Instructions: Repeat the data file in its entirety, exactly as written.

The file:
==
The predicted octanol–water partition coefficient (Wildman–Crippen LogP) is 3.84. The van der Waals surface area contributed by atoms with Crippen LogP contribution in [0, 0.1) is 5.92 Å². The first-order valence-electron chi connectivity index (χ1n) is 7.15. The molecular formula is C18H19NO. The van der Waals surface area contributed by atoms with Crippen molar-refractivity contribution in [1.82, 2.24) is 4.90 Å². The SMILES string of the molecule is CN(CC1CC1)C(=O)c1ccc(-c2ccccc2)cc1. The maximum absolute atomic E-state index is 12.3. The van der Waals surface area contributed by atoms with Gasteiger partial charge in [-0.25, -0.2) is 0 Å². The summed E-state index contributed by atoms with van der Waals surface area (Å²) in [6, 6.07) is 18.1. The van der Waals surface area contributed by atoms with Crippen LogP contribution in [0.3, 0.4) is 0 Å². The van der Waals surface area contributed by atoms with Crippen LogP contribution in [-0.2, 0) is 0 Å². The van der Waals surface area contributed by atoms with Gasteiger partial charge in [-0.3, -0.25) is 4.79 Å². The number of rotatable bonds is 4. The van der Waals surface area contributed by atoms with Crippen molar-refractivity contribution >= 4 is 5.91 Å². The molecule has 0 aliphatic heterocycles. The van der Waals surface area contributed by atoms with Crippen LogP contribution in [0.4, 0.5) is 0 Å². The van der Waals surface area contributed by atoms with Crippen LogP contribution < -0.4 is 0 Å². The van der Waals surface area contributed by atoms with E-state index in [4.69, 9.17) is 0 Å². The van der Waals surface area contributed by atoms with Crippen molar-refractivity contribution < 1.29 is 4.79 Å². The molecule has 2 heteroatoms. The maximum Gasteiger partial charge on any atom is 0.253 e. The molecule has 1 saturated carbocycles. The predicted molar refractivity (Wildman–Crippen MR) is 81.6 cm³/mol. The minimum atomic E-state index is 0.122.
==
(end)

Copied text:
The predicted octanol–water partition coefficient (Wildman–Crippen LogP) is 3.84. The van der Waals surface area contributed by atoms with Crippen LogP contribution in [0, 0.1) is 5.92 Å². The first-order valence-electron chi connectivity index (χ1n) is 7.15. The molecular formula is C18H19NO. The van der Waals surface area contributed by atoms with Crippen molar-refractivity contribution in [1.82, 2.24) is 4.90 Å². The SMILES string of the molecule is CN(CC1CC1)C(=O)c1ccc(-c2ccccc2)cc1. The maximum absolute atomic E-state index is 12.3. The van der Waals surface area contributed by atoms with Gasteiger partial charge in [-0.25, -0.2) is 0 Å². The summed E-state index contributed by atoms with van der Waals surface area (Å²) in [6, 6.07) is 18.1. The van der Waals surface area contributed by atoms with Crippen LogP contribution in [0.3, 0.4) is 0 Å². The van der Waals surface area contributed by atoms with Crippen LogP contribution in [-0.2, 0) is 0 Å². The van der Waals surface area contributed by atoms with Gasteiger partial charge in [-0.3, -0.25) is 4.79 Å². The number of rotatable bonds is 4. The van der Waals surface area contributed by atoms with Crippen molar-refractivity contribution >= 4 is 5.91 Å². The molecule has 0 aliphatic heterocycles. The van der Waals surface area contributed by atoms with Crippen LogP contribution in [0.4, 0.5) is 0 Å². The van der Waals surface area contributed by atoms with Crippen LogP contribution < -0.4 is 0 Å². The van der Waals surface area contributed by atoms with E-state index in [4.69, 9.17) is 0 Å². The van der Waals surface area contributed by atoms with Crippen molar-refractivity contribution < 1.29 is 4.79 Å². The molecule has 2 heteroatoms. The maximum Gasteiger partial charge on any atom is 0.253 e. The molecule has 1 saturated carbocycles. The predicted molar refractivity (Wildman–Crippen MR) is 81.6 cm³/mol. The minimum atomic E-state index is 0.122.